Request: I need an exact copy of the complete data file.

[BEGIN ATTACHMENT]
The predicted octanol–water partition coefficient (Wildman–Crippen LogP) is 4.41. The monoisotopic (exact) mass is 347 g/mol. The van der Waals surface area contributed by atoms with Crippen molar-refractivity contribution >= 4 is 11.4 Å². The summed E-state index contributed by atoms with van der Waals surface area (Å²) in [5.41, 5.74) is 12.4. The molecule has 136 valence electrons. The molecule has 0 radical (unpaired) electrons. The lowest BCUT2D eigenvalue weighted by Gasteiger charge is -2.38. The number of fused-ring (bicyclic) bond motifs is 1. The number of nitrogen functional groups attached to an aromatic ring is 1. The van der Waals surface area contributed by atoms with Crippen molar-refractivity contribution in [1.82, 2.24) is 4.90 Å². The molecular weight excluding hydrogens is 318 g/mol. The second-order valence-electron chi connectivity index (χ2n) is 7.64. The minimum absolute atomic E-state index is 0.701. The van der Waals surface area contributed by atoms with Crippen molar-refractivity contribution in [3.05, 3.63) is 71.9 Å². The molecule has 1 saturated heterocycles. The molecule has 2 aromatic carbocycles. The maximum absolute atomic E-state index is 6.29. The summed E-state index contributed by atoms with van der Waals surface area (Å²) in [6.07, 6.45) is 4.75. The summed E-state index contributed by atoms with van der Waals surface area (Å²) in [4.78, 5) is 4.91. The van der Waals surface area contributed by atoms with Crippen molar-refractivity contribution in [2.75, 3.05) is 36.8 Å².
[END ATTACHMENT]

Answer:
The predicted octanol–water partition coefficient (Wildman–Crippen LogP) is 4.41. The monoisotopic (exact) mass is 347 g/mol. The van der Waals surface area contributed by atoms with Crippen molar-refractivity contribution >= 4 is 11.4 Å². The summed E-state index contributed by atoms with van der Waals surface area (Å²) in [5.41, 5.74) is 12.4. The molecule has 136 valence electrons. The molecule has 0 radical (unpaired) electrons. The lowest BCUT2D eigenvalue weighted by Gasteiger charge is -2.38. The number of fused-ring (bicyclic) bond motifs is 1. The number of nitrogen functional groups attached to an aromatic ring is 1. The van der Waals surface area contributed by atoms with Crippen molar-refractivity contribution in [1.82, 2.24) is 4.90 Å². The molecular weight excluding hydrogens is 318 g/mol. The second-order valence-electron chi connectivity index (χ2n) is 7.64. The minimum absolute atomic E-state index is 0.701. The van der Waals surface area contributed by atoms with Crippen molar-refractivity contribution in [3.05, 3.63) is 71.9 Å². The molecule has 1 saturated heterocycles. The molecule has 2 aromatic carbocycles. The maximum absolute atomic E-state index is 6.29. The summed E-state index contributed by atoms with van der Waals surface area (Å²) in [6.07, 6.45) is 4.75. The summed E-state index contributed by atoms with van der Waals surface area (Å²) in [4.78, 5) is 4.91. The van der Waals surface area contributed by atoms with Crippen molar-refractivity contribution in [2.75, 3.05) is 36.8 Å².